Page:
The Expert or The Guide: Which One Do You Need?

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I was doing some strategic planning for my coaching and consulting business a few years ago with a friend when he stopped me and said,

"Beth, I don't want you to take this the wrong way, but I wouldn't hire you to be my coach because I would want to work with someone who was an expert in my industry."

Without skipping a beat, I heard myself respond by saying,

"That's okay. You're not my ideal client anyway. I want to work with people who need a guide, not an expert."

I was surprised by my quick and confident response. In past seasons, I might have felt a bit hurt or disappointed to know this friend wouldn't choose to work with me because he didn't see me as an "expert" (even though I knew I wasn't an expert, anyway). But his direct words were just the inspiration I needed to acknowledge the fact that I was on the right path with the right people in this season of coaching and consulting.

Since that time, I've had the usual conversations with business owners, entrepreneurs, stay-at-home parents, educational and nonprofit leaders about the possibilities of coaching and consulting because this is the work I do. And now I know when I hear these individuals process very specific needs related to industry standards, market analysis, financial forecasting, and so on, then chances are, they need an EXPERT. And that expert is not me.

This kind of coaching and consulting is actually quite exhausting for them, and for me. It's where they feel the most pain, and where I struggle to find the most helpful solutions. And it's just not in my "wheelhouse."

If, however, these individuals are processing thoughts or sharing statements like:

  • I feel stuck in life and not sure what next step to take regarding my future or my family or my career.

  • I hate my job, even though I'm really good at it, and have no clue what else I could do or would want to do?

  • I’m not sure I align with the values of my organization anymore. Now what?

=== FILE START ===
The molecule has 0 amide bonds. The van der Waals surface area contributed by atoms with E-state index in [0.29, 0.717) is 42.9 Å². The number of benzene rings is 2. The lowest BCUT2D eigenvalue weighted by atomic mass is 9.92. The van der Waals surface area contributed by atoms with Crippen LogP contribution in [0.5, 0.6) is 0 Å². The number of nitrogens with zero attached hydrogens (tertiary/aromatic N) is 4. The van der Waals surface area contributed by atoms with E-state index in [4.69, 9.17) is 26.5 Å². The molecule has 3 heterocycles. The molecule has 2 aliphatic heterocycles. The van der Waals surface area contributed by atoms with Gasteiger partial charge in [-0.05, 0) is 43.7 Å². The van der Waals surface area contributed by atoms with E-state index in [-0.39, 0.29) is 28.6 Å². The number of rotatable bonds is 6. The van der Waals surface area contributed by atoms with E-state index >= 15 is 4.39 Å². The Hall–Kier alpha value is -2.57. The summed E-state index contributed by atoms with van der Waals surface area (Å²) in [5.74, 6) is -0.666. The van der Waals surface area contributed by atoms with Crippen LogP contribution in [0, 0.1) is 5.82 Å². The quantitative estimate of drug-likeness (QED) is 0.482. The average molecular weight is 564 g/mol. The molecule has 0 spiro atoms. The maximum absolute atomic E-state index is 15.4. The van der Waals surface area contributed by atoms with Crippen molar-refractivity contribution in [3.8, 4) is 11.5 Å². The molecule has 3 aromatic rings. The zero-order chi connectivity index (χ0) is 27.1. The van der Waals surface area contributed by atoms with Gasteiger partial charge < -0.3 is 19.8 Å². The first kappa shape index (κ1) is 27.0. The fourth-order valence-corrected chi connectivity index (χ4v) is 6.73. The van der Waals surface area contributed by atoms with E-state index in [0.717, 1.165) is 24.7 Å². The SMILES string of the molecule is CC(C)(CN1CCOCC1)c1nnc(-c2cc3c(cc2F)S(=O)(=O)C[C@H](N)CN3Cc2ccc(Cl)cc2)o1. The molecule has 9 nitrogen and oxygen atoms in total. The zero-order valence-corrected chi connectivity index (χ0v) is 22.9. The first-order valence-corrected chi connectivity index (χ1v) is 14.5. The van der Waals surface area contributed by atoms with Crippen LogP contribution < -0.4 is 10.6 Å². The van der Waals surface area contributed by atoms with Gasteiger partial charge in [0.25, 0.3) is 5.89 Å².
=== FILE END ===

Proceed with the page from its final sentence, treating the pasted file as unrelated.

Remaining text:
• I just hired a COO but now I'm questioning how I still fit into the organizational structure as the owner or CEO?

  • I want to step out of the day to day details of my business and focus on the bigger picture but I don't know how to break free and it seems like everyone needs me all the time.

  • I have a lot of ideas and need help figuring out which ones to put into action, and how best to move towards that action.

  • I want to build a stronger team and a culture of trust, but I don't know where to start.

  • I'm having a hard time considering myself the "leader" and I don't know what do do about it.

  • I have a few big deadlines to meet but I'm in the middle of a creative block and I'm not sure why.

  • Things feel chaotic or out of control at work, or in my life. What do I need to fix? Where could I make some changes?

  • I'm ready to move on, or retire, or try something new, but I’m wondering what it looks like to end well and make that transition.

then there's a good chance they need a GUIDE.

What I mean by this is, they need a coach and consultant who is willing to ask thoughtful questions, listen to the answers, reflect back their assumptions, challenge their assessments, help them identify their values, see their talents, understand their current reality, and encourage them as they move forward with confidence into the future.

So, remember this: next time you need help or feel stuck in your career or frustrated with your life, ask yourself, "Do I need an EXPERT or a GUIDE right now?"

If you find yourself asking really specific questions regarding your industry, required marketplace standards or the financial success of your organization, then find the EXPERT who will ask you questions and listen to your answers--not one who tells you what to do or what to think. And if your questions or thoughts are anything like the ones listed above, then look for a GUIDE.

Here are my best suggestions for finding an EXPERT or a GUIDE:

1. Look around you. Who around you is already coaching and consulting as an EXPERT or a GUIDE?

2. Ask for help. Ask a trusted colleague, mentor, or friend if they have any recommendations for the EXPERT or GUIDE you need. And if they are not sure, don't hesitate to reach out and ask me for suggestions (beth@bethgraybill.com). I'd be happy to point you in the direction of several colleagues and friends who are experts and guides across the country.

Beth Graybill